My grandmother will tell you that they never knew there was a “Great Depression.” Most folks around here didn’t have much to start with.

    Hopefully things won’t get that bad again.

  40. richcreamerybutter says:

    I’ve always wanted to put my Grandma’s Depression cooking on Youtube, but proximity is a problem. :(

    Often the “Depression edits” of some recipes ended up becoming the standard for grandkids (as in this case).

    Julia Child’s potato and leek soup recipe is a delicious, cheap meal (even without adding the optional cream):

    [www.starchefs.com]

  41. BytheSea says:

    Bear in mind that this isn’t the new cheap diet, yall. People in 1930s got several times as much exercise as us and suffered far worse vitamin deficiency.

    • Oranges w/ Cheese says:

      @BytheSea: Yeah, potatoes and hot dogs are not the best thing for you by far – but consider if you have a hard working job you can get by on a pan of this stuff for several meals on the cheap, and not have to worry about your calories!

  42. fatcop says:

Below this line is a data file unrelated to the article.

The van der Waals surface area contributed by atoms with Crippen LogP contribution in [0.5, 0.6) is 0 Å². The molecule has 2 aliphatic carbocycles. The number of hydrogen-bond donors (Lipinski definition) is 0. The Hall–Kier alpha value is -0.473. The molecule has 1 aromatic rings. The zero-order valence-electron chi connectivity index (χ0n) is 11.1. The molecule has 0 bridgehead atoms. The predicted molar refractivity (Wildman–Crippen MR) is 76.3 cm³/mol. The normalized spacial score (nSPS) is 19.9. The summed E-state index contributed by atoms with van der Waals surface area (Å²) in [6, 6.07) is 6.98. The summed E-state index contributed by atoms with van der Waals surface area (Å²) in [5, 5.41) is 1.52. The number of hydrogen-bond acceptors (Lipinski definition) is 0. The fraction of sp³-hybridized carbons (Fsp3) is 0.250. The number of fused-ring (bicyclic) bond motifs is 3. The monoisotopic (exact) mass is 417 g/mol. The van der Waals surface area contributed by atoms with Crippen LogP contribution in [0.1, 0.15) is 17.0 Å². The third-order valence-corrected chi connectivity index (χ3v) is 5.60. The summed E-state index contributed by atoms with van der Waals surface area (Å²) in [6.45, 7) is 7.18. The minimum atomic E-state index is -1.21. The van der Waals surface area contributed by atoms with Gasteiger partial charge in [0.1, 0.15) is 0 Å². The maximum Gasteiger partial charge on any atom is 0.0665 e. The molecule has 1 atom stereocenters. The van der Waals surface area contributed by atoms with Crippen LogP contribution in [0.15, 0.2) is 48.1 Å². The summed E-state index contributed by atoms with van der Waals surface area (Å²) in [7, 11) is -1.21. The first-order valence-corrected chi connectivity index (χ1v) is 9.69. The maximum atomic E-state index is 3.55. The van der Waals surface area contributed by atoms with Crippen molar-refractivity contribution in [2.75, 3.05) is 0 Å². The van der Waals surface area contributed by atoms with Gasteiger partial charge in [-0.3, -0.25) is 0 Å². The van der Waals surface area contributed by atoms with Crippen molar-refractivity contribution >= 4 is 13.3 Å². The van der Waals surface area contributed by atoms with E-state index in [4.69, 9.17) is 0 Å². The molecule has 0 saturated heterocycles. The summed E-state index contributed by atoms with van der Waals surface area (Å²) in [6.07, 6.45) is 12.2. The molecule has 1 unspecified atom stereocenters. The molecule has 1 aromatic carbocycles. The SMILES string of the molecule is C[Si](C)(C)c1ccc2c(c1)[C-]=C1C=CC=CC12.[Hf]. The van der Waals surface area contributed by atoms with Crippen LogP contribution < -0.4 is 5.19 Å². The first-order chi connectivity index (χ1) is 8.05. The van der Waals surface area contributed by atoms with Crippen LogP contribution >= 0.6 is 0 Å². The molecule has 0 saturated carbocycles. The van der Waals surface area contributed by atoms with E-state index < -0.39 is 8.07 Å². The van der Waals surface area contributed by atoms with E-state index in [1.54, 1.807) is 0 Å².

I’d hit it.

  43. Wasabe says:

    Puhtaytuh, puhtaytuh, puhtaytuh, puhtaytuh….Stop saying puhtaytuh!

  44. Anonymous says:

    I realize that Clara didn’t have a microwave in 1932, but she probably has one now, and pre-cooking those taters for a minute or two will greatly reduce both the amount of electricity you need to fry them and the amount of oil you use. Also, hotdogs are yucky. Also also, her dinner guests are cute. That is all.

  45. MrFrankenstein says:

    Rule of thumb is its easy to get and eat enough food, and do it very cheaply. The rest of the world has been doing it for a long time, now it might finally be America’s turn again.

    Forget about buying processed ‘anything.’

    Learn to cook. I repeat: learn to cook. That doesn’t mean learn to ‘open a can’ or ‘mix a packet of garbage with water/egg’.

    If you have access to vegetables, especially onions (as one of the base building blocks for most meals) flour, oil, sugar and yeast – you can eat very well, including making your own soups, breads and just about anything else.

    ‘Cheap food’ doesn’t have to mean surviving on grease-laden stodgy stuff that’ll kill you over time.

    Its clearly a question of ‘education’ in this country – or rather the lack of it. People seem to think that eating healthily and well requires a lot of money. It doesn’t. (Go speak to any East Europeans – or Indians, for that matter.)

    It just requires an understanding of nutrition, and an ability to cook.